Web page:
Just having lots of options isn’t by itself good design, the options must be meaningful.  To be meaningful actions must have a useful effect on the battle – damage a monster, heal an ally or change the flow of combat.  Having 5 different ways of doing 10 points of damage isn’t providing meaningful choice. I strive to always provide a character with a meaningful action at each turn.

One example of giving the player a meaningful choice are the options available to a 1st Level Fighter: Attack and Bash.  Attack damages the enemy,  bash stuns the enemy for one round (but requires some magic points). The fighter is the strongest attacker available, so by not attacking and stunning the enemy the player does less damage that round that normally.  However the stun attack gives the player the ability to prevent damage to the party.  The result is the fighter has a meaningful choice or performing an offensive or defensive action.  Properly designed you will always have a meaningful choice to make.

Lastly, tactical decisions must be interesting.  The fighter’s attack vs. bash choice is also an interesting one: should act offensively or defensively?  Sometimes one action is the obvious optimal choice, but more often it’s unclear, making the choice interesting.  Similarly, a special action (skill or spell) requires magic points – a limited resource – but generally they do more damage.  This is always an interesting choice because the magic points should not be wasted, since they don’t regenerate between battles.

Providing interesting choices means ensuring there isn’t always a “best” tactical choice to make.  An uninteresting combat system would always have an single optimal action to take, removing much of the player’s freedom of choice.  I’ve played many a JRPG where mashing the A button was the best way to resolve combat.  I strive to always provide interesting decisions during combat.

Strategic Choices

Heroes of a Broken Land doesn’t have many strategic choices during combat.  The strategic decisions the player must while playing are in the town management and outpost alliance systems.  However the player’s strategies will affect their ability to engage in combat, which heroes are available and how they are equipped.

The strategic choices made are primarily related to party resource management, especially potion usage and magic point management.  Heroes of a Broken Land require players to be properly prepared to enter a dungeon, especially during the higher levels.  The combat system has been designed so that individual fights are not that deadly, but they are difficult to force you to use your resources  – potions and magic points in-between fights.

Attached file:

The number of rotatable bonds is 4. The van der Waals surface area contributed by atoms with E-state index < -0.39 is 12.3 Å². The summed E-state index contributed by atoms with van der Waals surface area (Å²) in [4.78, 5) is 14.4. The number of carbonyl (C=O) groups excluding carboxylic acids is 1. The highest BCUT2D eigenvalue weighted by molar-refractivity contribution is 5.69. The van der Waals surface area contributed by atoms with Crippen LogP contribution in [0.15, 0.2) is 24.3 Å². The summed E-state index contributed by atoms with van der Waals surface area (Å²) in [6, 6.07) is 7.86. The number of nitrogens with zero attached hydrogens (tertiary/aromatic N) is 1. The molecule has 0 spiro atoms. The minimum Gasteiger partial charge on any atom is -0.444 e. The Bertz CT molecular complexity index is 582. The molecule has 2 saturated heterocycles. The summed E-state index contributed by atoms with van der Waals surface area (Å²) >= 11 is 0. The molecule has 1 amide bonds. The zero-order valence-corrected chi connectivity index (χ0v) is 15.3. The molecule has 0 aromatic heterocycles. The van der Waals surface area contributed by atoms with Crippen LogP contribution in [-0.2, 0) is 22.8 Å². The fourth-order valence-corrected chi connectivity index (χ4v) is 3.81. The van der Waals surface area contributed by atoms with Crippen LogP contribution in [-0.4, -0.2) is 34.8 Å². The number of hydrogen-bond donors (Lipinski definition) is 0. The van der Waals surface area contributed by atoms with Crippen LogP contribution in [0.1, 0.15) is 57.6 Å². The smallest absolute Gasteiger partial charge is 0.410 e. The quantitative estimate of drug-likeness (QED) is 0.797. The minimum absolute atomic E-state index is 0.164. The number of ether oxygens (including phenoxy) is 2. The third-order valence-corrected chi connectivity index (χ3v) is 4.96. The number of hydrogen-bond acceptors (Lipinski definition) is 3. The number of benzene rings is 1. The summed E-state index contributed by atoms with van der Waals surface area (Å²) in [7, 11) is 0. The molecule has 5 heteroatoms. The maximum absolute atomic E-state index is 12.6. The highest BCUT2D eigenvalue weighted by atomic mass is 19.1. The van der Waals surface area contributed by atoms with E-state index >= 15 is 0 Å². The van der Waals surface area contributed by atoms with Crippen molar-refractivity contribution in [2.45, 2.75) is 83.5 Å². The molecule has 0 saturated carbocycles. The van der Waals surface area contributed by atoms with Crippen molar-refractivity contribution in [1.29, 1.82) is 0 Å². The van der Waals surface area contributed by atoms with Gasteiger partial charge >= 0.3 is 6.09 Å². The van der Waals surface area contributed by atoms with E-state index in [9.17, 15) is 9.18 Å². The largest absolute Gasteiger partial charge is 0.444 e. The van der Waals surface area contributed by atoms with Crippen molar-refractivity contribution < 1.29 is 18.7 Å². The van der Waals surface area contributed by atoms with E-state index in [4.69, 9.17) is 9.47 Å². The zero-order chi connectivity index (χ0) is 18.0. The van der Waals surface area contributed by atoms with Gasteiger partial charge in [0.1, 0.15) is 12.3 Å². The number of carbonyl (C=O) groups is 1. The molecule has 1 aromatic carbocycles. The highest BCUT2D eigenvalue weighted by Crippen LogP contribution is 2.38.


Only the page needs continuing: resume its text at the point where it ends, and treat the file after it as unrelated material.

One unique feature of HOBL is the way party order affects combat.  Targeting in combat is based on party order – party members on one side of your party attack monsters on the same side.  Normally choosing your target is a tactical choice made each time you choose your action.  However by using party order to determining targets, this becomes a strategic choice made outside of a fight.

Additionally, monster levels are balanced to match a fully and properly equipped party.  So if you don’t upgrade your weapons and armor between dungeons you might find your party underpowered too.

I’ve tried to design the strategic components of Heroes of a Broken Land to be forgiving.  So if you make poor strategic decisions early on you will be able to correct and recover from those mistakes.  I’m sure you’ve played games where strategic choices made early on have potentially game losing consequences you only become aware of hours after you’ve made them.  That’s not the style of strategic choice I wanted in Heroes of a Broken Land.

Strategy is long term thinking – how you choose party members and how you survive dungeons (prepared with potions, save MP)